Ramadan is the ninth month of the Islamic calendar and the holiest month of the year because it is the time in which the Qur’an was first revealed to Prophet Muhammad (SAW) by Allah (SWT).
It is also the month in which Muslims have been obliged to fast. This means that it’s not permitted to drink or eat during daylight hours; however, the Ramadan fasting rules don’t solely apply to food. One should also take this time to refrain from impure thoughts and sinful behaviour, such as arguing. Ramadan should be treated as an opportunity to reflect on the teachings of the Qur’an and deepen one’s connection with Allah (SWT).
Understandably, not drinking water in Ramadan or eating for an entire day can sound quite challenging, leading many Muslims to wonder whether fasting for Ramadan is difficult. As a result, ILM is here to relieve your concerns and detail some of the benefits of fasting for Ramadan.
The only reason that Muslims fast during Ramadan is the fact that it’s a commandment from Allah (SWT). Quite simply, Allah (SWT) instructs Muslims to fast during this time, so devoted followers of Islam must adhere to this. However, fasting is also a means of becoming righteous as it’s said to sharpen the mind and cool passions whilst influencing us to feel grateful for all of Allah’s (SWT) blessings.
Similarly, fasting teaches us self-restraint, meaning we’re less likely to succumb to our urges and desires. Ultimately, fasting brings Muslims closer to Allah (SWT), which is what everyone should be striving toward in the long run.
As you can imagine, when it comes to navigating how to fast for Ramadan, you can’t simply not eat and drink. There are preparations and provisions that need to take place in aid of your fast. For example, you should eat a light meal (Suhur) ahead of dawn, followed by your Iftar once the sun sets. Similarly, you should drink plenty of water during the days leading up to Ramadan, as well as drink lots of water when the sun has set.
Another helpful tactic is to make is to start weaning your meals down as you approach Ramadan to prepare your body for the days without food. You could still stick to three meals a day on the build-up but cut out snacks and foods with a high content of sugar or white flour as they will lead to cravings later on.
Make sure what you’re eating is healthy, as this will slowly release energy rather than giving you a quick sugar rush that results in a crash.
On top of this, you might wake up earlier than you usually do in preparation for eating your Suhur prior to sunrise. Additionally, you might start scheduling naps into your daily routine as your body will be tired during the first few days of fasting, particularly because your sleep schedule will change.
Once Ramadan is underway, and you’re eating your Suhur each morning, following this, you should make Dua to Allah (SWT) and declare your intention to fast. Once He accepts your worship to Him, He can make the fast much easier for you. As well as this, you should regularly engage in worship and be sure to conserve your energy by not overworking and staying away from hot climates. It’s also important to keep yourself preoccupied and steer away from temptation.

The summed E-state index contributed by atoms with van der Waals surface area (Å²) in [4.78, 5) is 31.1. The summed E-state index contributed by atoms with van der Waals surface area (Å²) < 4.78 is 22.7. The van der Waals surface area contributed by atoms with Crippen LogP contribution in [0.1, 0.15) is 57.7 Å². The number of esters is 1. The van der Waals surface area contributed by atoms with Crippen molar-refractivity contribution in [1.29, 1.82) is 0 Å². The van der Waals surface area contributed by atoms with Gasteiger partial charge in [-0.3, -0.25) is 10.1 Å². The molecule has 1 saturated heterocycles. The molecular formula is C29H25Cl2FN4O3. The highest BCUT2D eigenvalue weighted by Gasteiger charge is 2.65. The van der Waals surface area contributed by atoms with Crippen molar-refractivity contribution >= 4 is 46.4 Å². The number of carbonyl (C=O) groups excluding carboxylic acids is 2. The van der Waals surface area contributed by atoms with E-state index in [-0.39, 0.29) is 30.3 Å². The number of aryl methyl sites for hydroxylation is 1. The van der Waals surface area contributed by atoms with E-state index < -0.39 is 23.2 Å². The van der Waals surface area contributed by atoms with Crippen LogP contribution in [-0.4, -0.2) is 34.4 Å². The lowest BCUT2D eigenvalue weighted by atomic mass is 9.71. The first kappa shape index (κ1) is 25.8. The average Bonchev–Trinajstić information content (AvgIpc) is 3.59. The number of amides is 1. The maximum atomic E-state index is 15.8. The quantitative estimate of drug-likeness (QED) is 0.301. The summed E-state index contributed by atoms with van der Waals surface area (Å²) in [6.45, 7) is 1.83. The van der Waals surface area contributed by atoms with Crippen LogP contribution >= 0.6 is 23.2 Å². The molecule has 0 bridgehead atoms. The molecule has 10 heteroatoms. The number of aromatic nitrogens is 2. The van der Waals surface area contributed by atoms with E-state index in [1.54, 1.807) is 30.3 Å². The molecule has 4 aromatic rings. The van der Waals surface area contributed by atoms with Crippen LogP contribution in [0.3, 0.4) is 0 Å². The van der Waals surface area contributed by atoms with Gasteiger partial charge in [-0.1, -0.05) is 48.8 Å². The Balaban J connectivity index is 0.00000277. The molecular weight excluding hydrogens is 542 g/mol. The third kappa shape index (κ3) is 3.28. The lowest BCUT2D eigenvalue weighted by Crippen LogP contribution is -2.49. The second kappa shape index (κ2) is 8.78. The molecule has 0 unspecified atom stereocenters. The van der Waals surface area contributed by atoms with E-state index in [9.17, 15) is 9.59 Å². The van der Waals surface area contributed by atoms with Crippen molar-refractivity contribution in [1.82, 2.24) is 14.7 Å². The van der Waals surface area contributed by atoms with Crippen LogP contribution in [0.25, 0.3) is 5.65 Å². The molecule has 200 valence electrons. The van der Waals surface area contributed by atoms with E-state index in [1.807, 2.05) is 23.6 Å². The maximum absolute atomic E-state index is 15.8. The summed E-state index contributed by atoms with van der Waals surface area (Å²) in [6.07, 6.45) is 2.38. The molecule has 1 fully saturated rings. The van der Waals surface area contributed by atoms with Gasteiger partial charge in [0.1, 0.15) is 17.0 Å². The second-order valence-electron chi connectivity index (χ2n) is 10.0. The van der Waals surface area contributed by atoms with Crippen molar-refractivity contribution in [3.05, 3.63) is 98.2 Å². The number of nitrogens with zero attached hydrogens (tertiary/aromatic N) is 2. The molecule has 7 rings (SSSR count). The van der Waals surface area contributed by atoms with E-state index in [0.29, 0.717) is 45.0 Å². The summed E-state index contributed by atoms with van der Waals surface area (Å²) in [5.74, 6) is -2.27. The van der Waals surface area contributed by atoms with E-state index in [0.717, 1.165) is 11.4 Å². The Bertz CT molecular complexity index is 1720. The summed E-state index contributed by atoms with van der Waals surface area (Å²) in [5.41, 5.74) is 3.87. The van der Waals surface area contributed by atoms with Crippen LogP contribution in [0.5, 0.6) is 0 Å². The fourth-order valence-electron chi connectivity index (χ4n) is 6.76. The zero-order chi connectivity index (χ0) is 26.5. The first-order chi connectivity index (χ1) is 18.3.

Once the sun sets, you can eat your Iftar with your family. Although you may be very hungry, it’s vital that you don’t overindulge as this could harm your body. You should eat slowly and lightly before making your preparations for your fast for the following day.
Ramadan takes place across an entire month, wherein you’ll fast during all daylight hours of this month.
Not only does Ramadan fasting strengthen your connection with Allah (SWT), but there is also a multitude of health benefits that come alongside this. For instance, fasting can aid your physical health, weight loss, and digestion by encouraging better food choices and leading to a body detox. Not only does your physical health reap the benefits of not drinking water during Ramadan, but your endorphins, concentration, and mental health are also assisted by fasting. Essentially, fasting provides Muslims with the opportunity to reset themselves on a spiritual, emotional, and habitual level.
Now it’s clear what you should do in Ramadan, it’s always helpful to know what not to do during Ramadan fasting. Perhaps the most obvious rule is that you don’t drink or eat during daylight hours, but the restrictions don’t end there. On top of this, you should ensure that you don’t lose your patience, get violent, hold grudges, gossip, or waste time. Similarly, you should limit your interaction with social media platforms as they can act as a distraction to deepening your connection with Allah (SWT). After all, the intention of Ramadan is to develop a richer understanding of Islam and engage with the teachings of the Qur’an.
Typically speaking, the last 10 days of Ramadan will be the hardest as these are the most significant days of the month. As a result, Muslims engage in more worship, say more prayers, and recite the Qur’an in more depth. Additionally, this is the time in which many Muslims decide to perform good deeds, particularly on the Night of Power. Consequently, Muslims might find themselves growing more tired during this time, making following the practices more difficult.
So, the question still remains as to whether fasting is difficult. Well, with the correct provisions in place, you can alleviate some of the struggles that Ramadan presents. With this being said, some days will still be harder than others, especially at the beginning and end of the month. However, if you do find yourself struggling, it’s important to remind yourself why you’re fasting and how this will benefit you in a religious capacity.
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